“I WILL WORK YOU LITTLE MAGGOTS until you vomit, and then, if you still think this is funny, I will make you feign intercourse with that same puddle of congealed cafeteria food you just puked up, you short-dicked bunch of flabby-armed future republicans!”
I’m fourteen, it’s 1985, and even now the thing I remember most about Mr. Joanne was how much he felt like a giant walking between us all, and how I felt like a goldfish trying to hide in a piranha tank during his class.
He barked and we were silent. Tight fitting cap, tennis socks pulled up to the knees, snarl, khaki shorts and plain white tee shirt, he commanded the entire gymnasium like a Hitler or a Napoleon or something.
His face was set in it’s features like stone, his huge Neanderthal jaw permanently locked in a grimace reminiscent of a man who had been recently hit in the balls by a rubber bullet or a pointy-toed high heeled shoe. His eyes were always bugged out of his head, icy blue pinpoint centers with bloodshot highlights, blazing a combination of insecurity, rabidity, and complete insanity. The veins in his forehead undoubtedly throbbed purple underneath his ‘Property of Chesterfield Middle School Athletic Dept. XXXL’ cap.
We were all lined up in rows in alphabetical order, white t-shirts and blue shorts, backs straight and eyes staring forward. It was mid-semester, eighth grade gym class. Mr. Joanne, the gym teacher, with his face made out of chiseled rocks and points of blue ice, screamed at us because we were talking and laughing before he came out of his office again. Mr. Joanne was about six-foot-four inches of raw, untamed muscle. He was an ex-prison warden. He paced the aisles of perfectly lined up kids, all boys. This wasn’t a co-ed gym class at all. Each boy is about eight or ten feet from the next one in his row, and Mr. Joanne weaves tiger-like through the gaps between us, looking for inconsistencies in uniform. Mr. Joanne passed by me, and I was careful to keep my eyes staring straight ahead, careful not to glance at one of his throbbing tattooed biceps as it passed by my head.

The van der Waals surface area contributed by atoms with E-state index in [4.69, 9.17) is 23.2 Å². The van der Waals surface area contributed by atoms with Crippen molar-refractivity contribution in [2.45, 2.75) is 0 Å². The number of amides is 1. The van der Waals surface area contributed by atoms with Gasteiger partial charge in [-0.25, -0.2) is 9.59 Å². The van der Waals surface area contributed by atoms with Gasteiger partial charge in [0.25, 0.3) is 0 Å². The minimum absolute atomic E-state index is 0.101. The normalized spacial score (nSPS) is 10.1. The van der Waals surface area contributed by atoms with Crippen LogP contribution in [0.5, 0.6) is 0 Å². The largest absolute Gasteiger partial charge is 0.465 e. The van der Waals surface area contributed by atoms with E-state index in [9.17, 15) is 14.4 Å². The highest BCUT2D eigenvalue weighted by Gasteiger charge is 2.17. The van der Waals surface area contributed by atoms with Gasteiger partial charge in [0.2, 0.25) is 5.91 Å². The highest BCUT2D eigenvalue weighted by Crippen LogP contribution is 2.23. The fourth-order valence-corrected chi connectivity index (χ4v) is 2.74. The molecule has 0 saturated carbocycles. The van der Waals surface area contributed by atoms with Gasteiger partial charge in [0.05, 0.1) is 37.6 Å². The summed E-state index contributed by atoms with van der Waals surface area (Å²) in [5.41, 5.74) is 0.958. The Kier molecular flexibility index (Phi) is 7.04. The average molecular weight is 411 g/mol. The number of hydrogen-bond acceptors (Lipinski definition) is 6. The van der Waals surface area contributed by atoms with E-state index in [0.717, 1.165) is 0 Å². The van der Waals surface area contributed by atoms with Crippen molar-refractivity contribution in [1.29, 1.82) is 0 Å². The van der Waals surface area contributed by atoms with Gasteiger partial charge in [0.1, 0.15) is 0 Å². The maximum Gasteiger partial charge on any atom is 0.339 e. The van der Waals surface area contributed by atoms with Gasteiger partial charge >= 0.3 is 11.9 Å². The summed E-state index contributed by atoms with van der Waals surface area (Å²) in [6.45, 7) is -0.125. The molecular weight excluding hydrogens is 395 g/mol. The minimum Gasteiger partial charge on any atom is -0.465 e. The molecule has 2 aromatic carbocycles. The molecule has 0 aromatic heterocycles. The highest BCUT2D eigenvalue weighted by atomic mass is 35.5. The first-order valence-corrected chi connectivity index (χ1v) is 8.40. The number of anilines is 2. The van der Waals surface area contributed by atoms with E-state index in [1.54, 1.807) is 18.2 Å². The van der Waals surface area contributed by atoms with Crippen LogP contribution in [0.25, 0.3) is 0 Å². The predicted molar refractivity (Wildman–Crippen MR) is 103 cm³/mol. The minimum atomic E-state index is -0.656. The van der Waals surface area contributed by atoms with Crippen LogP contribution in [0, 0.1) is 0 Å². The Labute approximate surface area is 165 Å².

He walked past me, sneering like a shark with peanut putter stuck to the roof of it’s mouth, and went on to the next kid in line, Johnny Bronson.
Next to me, Johnny Bronson looked sternly up at Mr. Joanne like he was his father. Johnny Bronson didn’t avert his gaze from Mr. Joanne, knowing that even though he was one of the perpetrators in question, guilty of laughing and talking before Mr. Joanne entered the gymnasium, nothing would probably happen to him personally. There was to be no domestic woman-chirping in Mr. Joanne’s gymnasium, but rules like that were made to have exceptions.
“None of you little baby girls are laughing now, huh? Nothing’s really funny when I’m right here,” he pauses and suddenly screams ‘right here!’ into the face of one of the boys who was one of the laughers. I think his name was Tim or maybe Jeff. He turned around from the boy immediately and paced, paced, paced, until he stopped again in front of Johnny Bronson.
“Mr. Bronson are you ready to play a game today!?”
“Sir, yes, sir!”
“Good! Do you know of a student who might not be prepared for war this morning?”
Johnny loosened up a little and shrugged his shoulders. Johnny’s dad and Mr.